Forced to decide on his future, T.C. Williams athletic director Bob McKeag chose retirement over termination in the wake of eligibility offenses that led the school’s boys basketball team to forfeit 12 wins, McKeag said Tuesday.
“My options were to be terminated or to resign,” McKeag explained.
Hired at the start of the 2008 school year, he left T.C. Wednesday.
An investigation into the ineligible players found no evidence of “malicious behavior or any intent to deceive” and “human error combined with procedural errors” resulted in the players’ place on the team, according to a report dated February 24.
However, after accepting responsibility for the discovery of two fifth-year seniors on the basketball team in early February and since taking steps to fix the system that led to the errors, McKeag said that by late February the tone had changed from constructive to consequential.
According to McKeag, Superintendent Morton Sherman told him the School Board decided in closed session not to renew his contract at the end of the year and wanted him out as soon as possible.
Sherman, reached by phone Wednesday, declined to comment on personnel matters that go on in closed session.
The root of the problem predated McKeag’s tenure. The two ineligible players, Billy Rowland and Darrius Porter, transferred to T.C. before he filled the position that had been vacant since Kerry Donley, the previous athletic director, left the post that summer.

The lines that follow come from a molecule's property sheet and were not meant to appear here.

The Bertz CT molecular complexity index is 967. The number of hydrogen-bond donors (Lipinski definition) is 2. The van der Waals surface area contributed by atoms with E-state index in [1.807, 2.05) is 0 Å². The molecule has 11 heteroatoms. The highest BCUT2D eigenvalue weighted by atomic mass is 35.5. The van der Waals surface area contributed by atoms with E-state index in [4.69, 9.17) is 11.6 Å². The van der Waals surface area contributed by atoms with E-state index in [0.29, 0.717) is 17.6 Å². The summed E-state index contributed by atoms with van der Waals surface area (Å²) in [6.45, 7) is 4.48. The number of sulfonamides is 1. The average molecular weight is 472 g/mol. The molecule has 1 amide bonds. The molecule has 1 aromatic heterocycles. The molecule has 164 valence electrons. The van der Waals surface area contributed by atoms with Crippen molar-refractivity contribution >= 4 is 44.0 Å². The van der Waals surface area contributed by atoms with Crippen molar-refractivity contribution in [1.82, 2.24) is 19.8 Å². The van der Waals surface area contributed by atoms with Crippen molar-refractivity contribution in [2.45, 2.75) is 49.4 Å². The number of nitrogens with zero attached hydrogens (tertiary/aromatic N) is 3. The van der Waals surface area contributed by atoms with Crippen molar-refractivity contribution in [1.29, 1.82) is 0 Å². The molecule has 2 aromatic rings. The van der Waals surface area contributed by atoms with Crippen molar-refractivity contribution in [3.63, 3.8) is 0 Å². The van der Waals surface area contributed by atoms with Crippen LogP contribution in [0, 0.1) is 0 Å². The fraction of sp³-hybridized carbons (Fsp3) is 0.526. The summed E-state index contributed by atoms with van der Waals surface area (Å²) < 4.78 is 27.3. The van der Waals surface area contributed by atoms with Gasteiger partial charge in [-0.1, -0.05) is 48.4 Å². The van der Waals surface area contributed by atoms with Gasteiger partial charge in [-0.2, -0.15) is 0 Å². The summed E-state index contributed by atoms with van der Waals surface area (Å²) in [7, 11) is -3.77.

“The fact that they wanted me out immediately, first of all, makes no sense, and puts a great burden on the people in this office” for the rest of the spring sports season, McKeag said.
The procedural errors that led to the discovery two years later were predicated upon a lack of communication between the guidance office and the athletic department, worsening an already “atrocious” athlete registration process, McKeag said.
“Even if [guidance] wanted to communicate, there wasn’t anybody here to communicate to,” McKeag said. “They didn’t communicate with me after I got here, either. I’m not blaming them we’re all busy.
“Holding me responsible for this situation, to me, is [comparable] to holding Dr. Sherman responsible for the fact that T.C. Williams is a poorly performing school,” he said. “That’s not fair. He’s been here two years. This has been developing for a while.”
Ten years ago, the school’s football team had to forfeit two games because of ineligible players. John Porter, the principal at the time, did not recall any personnel changes taking place after that incident, saying those ineligibility issues happen across the state.
Three weeks after the T.C. basketball forfeitures, Hayfield Secondary School in Fairfax forfeited a crucial playoff game after learning an academically ineligible student took part in their opening round win.
For Mark Martino, athletic director at Lake Braddock in Fairfax and a longtime colleague of McKeag, the idea that the T.C. athletic director would be forced to leave was a surprise.
“All I can say right now is that there’s a lot of us who have had issues like this and most of us are still working,” Martino said.
“For me, there’s nobody I have more respect for as a professional administrator in the athletic field than Bob McKeag,” he said.
After more than 34 years in Virginia high school athletics, McKeag, who planned to stay at T.C. for another three years, was unsure what would come next.
“All I can say is that it’s apparent that Alexandria and I were not a good match, because I’ve been successful pretty much everywhere I’ve been and I came here and I’m not worthy enough to even finish the year,” McKeag said. “So that’s pretty odd.”
Sherman said the search for a new athletic director would begin as soon as a successor is found for T.C. principal Bill Clendaniel who has announced his plans to retire at the end of the school year.